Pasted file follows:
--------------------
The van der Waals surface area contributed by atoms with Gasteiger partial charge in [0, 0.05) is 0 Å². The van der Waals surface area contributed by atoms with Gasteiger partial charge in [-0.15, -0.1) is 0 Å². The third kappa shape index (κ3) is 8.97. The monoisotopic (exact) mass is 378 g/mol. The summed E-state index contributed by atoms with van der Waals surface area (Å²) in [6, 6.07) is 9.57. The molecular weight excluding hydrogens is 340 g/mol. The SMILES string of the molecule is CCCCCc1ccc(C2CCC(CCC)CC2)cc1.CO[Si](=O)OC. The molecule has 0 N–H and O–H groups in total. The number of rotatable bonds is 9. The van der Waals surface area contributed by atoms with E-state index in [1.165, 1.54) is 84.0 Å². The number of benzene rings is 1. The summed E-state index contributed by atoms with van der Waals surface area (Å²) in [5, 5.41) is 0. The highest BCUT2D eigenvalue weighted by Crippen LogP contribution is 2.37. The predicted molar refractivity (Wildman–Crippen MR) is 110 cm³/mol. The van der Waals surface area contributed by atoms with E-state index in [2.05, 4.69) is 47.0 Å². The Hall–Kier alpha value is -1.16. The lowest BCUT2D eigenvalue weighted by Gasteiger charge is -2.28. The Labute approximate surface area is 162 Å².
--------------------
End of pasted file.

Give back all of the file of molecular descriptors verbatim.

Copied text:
The van der Waals surface area contributed by atoms with Gasteiger partial charge in [0, 0.05) is 0 Å². The van der Waals surface area contributed by atoms with Gasteiger partial charge in [-0.15, -0.1) is 0 Å². The third kappa shape index (κ3) is 8.97. The monoisotopic (exact) mass is 378 g/mol. The summed E-state index contributed by atoms with van der Waals surface area (Å²) in [6, 6.07) is 9.57. The molecular weight excluding hydrogens is 340 g/mol. The SMILES string of the molecule is CCCCCc1ccc(C2CCC(CCC)CC2)cc1.CO[Si](=O)OC. The molecule has 0 N–H and O–H groups in total. The number of rotatable bonds is 9. The van der Waals surface area contributed by atoms with E-state index in [1.165, 1.54) is 84.0 Å². The number of benzene rings is 1. The summed E-state index contributed by atoms with van der Waals surface area (Å²) in [5, 5.41) is 0. The highest BCUT2D eigenvalue weighted by Crippen LogP contribution is 2.37. The predicted molar refractivity (Wildman–Crippen MR) is 110 cm³/mol. The van der Waals surface area contributed by atoms with E-state index in [2.05, 4.69) is 47.0 Å². The Hall–Kier alpha value is -1.16. The lowest BCUT2D eigenvalue weighted by Gasteiger charge is -2.28. The Labute approximate surface area is 162 Å².